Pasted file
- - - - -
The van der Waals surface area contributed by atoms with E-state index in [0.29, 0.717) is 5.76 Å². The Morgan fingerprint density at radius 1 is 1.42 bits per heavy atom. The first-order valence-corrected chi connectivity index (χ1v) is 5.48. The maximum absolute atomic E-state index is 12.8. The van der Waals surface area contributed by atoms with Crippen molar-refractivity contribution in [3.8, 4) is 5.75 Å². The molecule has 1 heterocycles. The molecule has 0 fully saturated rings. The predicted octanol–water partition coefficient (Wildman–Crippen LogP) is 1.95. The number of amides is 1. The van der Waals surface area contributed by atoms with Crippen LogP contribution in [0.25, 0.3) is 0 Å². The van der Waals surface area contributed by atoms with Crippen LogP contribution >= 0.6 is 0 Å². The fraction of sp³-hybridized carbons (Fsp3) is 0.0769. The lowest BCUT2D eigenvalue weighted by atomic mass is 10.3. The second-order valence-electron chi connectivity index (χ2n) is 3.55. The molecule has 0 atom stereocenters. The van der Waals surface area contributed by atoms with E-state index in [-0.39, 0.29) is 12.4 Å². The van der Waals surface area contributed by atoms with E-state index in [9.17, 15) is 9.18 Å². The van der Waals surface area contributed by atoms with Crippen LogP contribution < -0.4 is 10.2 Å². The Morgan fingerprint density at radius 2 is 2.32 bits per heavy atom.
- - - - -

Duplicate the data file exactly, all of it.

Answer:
The van der Waals surface area contributed by atoms with E-state index in [0.29, 0.717) is 5.76 Å². The Morgan fingerprint density at radius 1 is 1.42 bits per heavy atom. The first-order valence-corrected chi connectivity index (χ1v) is 5.48. The maximum absolute atomic E-state index is 12.8. The van der Waals surface area contributed by atoms with Crippen molar-refractivity contribution in [3.8, 4) is 5.75 Å². The molecule has 1 heterocycles. The molecule has 0 fully saturated rings. The predicted octanol–water partition coefficient (Wildman–Crippen LogP) is 1.95. The number of amides is 1. The van der Waals surface area contributed by atoms with Crippen LogP contribution in [0.25, 0.3) is 0 Å². The van der Waals surface area contributed by atoms with Crippen LogP contribution >= 0.6 is 0 Å². The fraction of sp³-hybridized carbons (Fsp3) is 0.0769. The lowest BCUT2D eigenvalue weighted by atomic mass is 10.3. The second-order valence-electron chi connectivity index (χ2n) is 3.55. The molecule has 0 atom stereocenters. The van der Waals surface area contributed by atoms with E-state index in [-0.39, 0.29) is 12.4 Å². The van der Waals surface area contributed by atoms with E-state index in [9.17, 15) is 9.18 Å². The van der Waals surface area contributed by atoms with Crippen LogP contribution < -0.4 is 10.2 Å². The Morgan fingerprint density at radius 2 is 2.32 bits per heavy atom.